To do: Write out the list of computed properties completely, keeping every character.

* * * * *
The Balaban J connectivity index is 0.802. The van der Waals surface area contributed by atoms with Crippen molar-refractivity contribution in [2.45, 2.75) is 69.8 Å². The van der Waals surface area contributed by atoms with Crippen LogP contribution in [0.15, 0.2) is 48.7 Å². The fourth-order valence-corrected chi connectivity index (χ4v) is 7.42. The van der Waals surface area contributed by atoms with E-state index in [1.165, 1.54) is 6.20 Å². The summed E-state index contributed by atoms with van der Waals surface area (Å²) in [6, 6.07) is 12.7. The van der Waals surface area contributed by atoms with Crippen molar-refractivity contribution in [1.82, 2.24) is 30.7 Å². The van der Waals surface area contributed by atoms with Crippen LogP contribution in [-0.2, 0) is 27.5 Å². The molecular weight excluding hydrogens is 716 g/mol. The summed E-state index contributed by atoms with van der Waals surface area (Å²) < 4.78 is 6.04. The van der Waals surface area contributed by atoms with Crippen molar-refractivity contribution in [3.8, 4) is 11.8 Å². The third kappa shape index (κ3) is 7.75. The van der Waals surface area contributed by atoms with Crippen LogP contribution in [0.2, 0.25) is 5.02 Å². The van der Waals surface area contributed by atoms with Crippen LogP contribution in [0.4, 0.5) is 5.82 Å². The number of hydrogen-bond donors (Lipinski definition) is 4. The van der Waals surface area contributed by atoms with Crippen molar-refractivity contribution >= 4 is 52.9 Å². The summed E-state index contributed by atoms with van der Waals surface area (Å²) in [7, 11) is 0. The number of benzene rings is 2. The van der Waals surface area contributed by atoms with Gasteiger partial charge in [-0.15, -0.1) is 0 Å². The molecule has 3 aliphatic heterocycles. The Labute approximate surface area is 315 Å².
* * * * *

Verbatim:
The Balaban J connectivity index is 0.802. The van der Waals surface area contributed by atoms with Crippen molar-refractivity contribution in [2.45, 2.75) is 69.8 Å². The van der Waals surface area contributed by atoms with Crippen LogP contribution in [0.15, 0.2) is 48.7 Å². The fourth-order valence-corrected chi connectivity index (χ4v) is 7.42. The van der Waals surface area contributed by atoms with E-state index in [1.165, 1.54) is 6.20 Å². The summed E-state index contributed by atoms with van der Waals surface area (Å²) in [6, 6.07) is 12.7. The van der Waals surface area contributed by atoms with Crippen molar-refractivity contribution in [1.82, 2.24) is 30.7 Å². The van der Waals surface area contributed by atoms with Crippen LogP contribution in [-0.2, 0) is 27.5 Å². The molecular weight excluding hydrogens is 716 g/mol. The summed E-state index contributed by atoms with van der Waals surface area (Å²) < 4.78 is 6.04. The van der Waals surface area contributed by atoms with Crippen molar-refractivity contribution in [3.8, 4) is 11.8 Å². The third kappa shape index (κ3) is 7.75. The van der Waals surface area contributed by atoms with Crippen LogP contribution in [0.2, 0.25) is 5.02 Å². The van der Waals surface area contributed by atoms with Crippen LogP contribution in [0.4, 0.5) is 5.82 Å². The number of hydrogen-bond donors (Lipinski definition) is 4. The van der Waals surface area contributed by atoms with Crippen molar-refractivity contribution >= 4 is 52.9 Å². The summed E-state index contributed by atoms with van der Waals surface area (Å²) in [7, 11) is 0. The number of benzene rings is 2. The van der Waals surface area contributed by atoms with Gasteiger partial charge in [-0.15, -0.1) is 0 Å². The molecule has 3 aliphatic heterocycles. The Labute approximate surface area is 315 Å².